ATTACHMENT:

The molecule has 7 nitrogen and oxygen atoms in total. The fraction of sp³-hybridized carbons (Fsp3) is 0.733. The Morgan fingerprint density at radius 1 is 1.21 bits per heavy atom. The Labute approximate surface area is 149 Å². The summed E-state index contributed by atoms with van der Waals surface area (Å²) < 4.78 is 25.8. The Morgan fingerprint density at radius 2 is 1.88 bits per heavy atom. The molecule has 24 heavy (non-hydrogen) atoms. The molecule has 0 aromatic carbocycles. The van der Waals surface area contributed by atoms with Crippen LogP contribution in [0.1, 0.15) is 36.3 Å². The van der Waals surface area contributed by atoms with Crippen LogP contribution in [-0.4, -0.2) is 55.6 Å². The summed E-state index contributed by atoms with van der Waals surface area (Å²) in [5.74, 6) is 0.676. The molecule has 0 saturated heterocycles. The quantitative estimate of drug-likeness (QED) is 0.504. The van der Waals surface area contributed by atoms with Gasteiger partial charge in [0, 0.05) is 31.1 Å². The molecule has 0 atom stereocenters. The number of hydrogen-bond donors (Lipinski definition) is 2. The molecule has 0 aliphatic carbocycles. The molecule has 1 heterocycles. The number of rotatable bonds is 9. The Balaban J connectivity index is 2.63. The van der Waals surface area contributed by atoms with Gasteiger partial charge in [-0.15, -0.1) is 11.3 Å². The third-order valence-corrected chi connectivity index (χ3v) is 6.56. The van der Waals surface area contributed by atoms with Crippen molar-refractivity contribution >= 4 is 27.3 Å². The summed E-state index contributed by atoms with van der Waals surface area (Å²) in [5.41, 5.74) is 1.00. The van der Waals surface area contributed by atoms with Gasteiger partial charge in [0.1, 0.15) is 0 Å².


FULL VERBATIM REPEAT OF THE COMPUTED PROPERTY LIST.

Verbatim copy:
The molecule has 7 nitrogen and oxygen atoms in total. The fraction of sp³-hybridized carbons (Fsp3) is 0.733. The Morgan fingerprint density at radius 1 is 1.21 bits per heavy atom. The Labute approximate surface area is 149 Å². The summed E-state index contributed by atoms with van der Waals surface area (Å²) < 4.78 is 25.8. The Morgan fingerprint density at radius 2 is 1.88 bits per heavy atom. The molecule has 24 heavy (non-hydrogen) atoms. The molecule has 0 aromatic carbocycles. The van der Waals surface area contributed by atoms with Crippen LogP contribution in [0.1, 0.15) is 36.3 Å². The van der Waals surface area contributed by atoms with Crippen LogP contribution in [-0.4, -0.2) is 55.6 Å². The summed E-state index contributed by atoms with van der Waals surface area (Å²) in [5.74, 6) is 0.676. The molecule has 0 saturated heterocycles. The quantitative estimate of drug-likeness (QED) is 0.504. The van der Waals surface area contributed by atoms with Gasteiger partial charge in [0, 0.05) is 31.1 Å². The molecule has 0 atom stereocenters. The number of hydrogen-bond donors (Lipinski definition) is 2. The molecule has 0 aliphatic carbocycles. The molecule has 1 heterocycles. The number of rotatable bonds is 9. The Balaban J connectivity index is 2.63. The van der Waals surface area contributed by atoms with Gasteiger partial charge in [-0.15, -0.1) is 11.3 Å². The third-order valence-corrected chi connectivity index (χ3v) is 6.56. The van der Waals surface area contributed by atoms with Crippen molar-refractivity contribution >= 4 is 27.3 Å². The summed E-state index contributed by atoms with van der Waals surface area (Å²) in [5.41, 5.74) is 1.00. The van der Waals surface area contributed by atoms with Gasteiger partial charge in [0.1, 0.15) is 0 Å².